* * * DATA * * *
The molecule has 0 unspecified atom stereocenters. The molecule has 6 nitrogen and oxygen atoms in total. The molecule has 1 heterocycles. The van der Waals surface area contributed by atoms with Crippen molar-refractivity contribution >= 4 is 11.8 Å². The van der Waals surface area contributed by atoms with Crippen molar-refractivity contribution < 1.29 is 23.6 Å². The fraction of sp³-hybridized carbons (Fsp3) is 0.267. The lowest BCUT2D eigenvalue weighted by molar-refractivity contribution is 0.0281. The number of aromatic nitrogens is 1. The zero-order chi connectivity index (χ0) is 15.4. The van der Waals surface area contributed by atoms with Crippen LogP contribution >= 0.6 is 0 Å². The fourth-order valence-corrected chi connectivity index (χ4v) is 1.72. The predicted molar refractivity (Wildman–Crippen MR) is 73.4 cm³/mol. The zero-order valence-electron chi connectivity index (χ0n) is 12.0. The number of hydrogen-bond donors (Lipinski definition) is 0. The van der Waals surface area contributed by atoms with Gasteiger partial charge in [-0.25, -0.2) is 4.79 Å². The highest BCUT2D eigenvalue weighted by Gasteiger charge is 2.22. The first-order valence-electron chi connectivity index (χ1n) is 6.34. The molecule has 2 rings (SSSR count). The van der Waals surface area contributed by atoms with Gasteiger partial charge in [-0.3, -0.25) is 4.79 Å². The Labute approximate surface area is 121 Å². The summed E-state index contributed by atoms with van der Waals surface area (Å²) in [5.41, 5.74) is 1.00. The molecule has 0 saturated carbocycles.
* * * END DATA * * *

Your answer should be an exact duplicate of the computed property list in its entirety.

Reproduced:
The molecule has 0 unspecified atom stereocenters. The molecule has 6 nitrogen and oxygen atoms in total. The molecule has 1 heterocycles. The van der Waals surface area contributed by atoms with Crippen molar-refractivity contribution >= 4 is 11.8 Å². The van der Waals surface area contributed by atoms with Crippen molar-refractivity contribution < 1.29 is 23.6 Å². The fraction of sp³-hybridized carbons (Fsp3) is 0.267. The lowest BCUT2D eigenvalue weighted by molar-refractivity contribution is 0.0281. The number of aromatic nitrogens is 1. The zero-order chi connectivity index (χ0) is 15.4. The van der Waals surface area contributed by atoms with Crippen LogP contribution >= 0.6 is 0 Å². The fourth-order valence-corrected chi connectivity index (χ4v) is 1.72. The predicted molar refractivity (Wildman–Crippen MR) is 73.4 cm³/mol. The zero-order valence-electron chi connectivity index (χ0n) is 12.0. The number of hydrogen-bond donors (Lipinski definition) is 0. The van der Waals surface area contributed by atoms with Gasteiger partial charge in [-0.25, -0.2) is 4.79 Å². The highest BCUT2D eigenvalue weighted by Gasteiger charge is 2.22. The first-order valence-electron chi connectivity index (χ1n) is 6.34. The molecule has 2 rings (SSSR count). The van der Waals surface area contributed by atoms with Gasteiger partial charge in [-0.3, -0.25) is 4.79 Å². The Labute approximate surface area is 121 Å². The summed E-state index contributed by atoms with van der Waals surface area (Å²) in [5.41, 5.74) is 1.00. The molecule has 0 saturated carbocycles.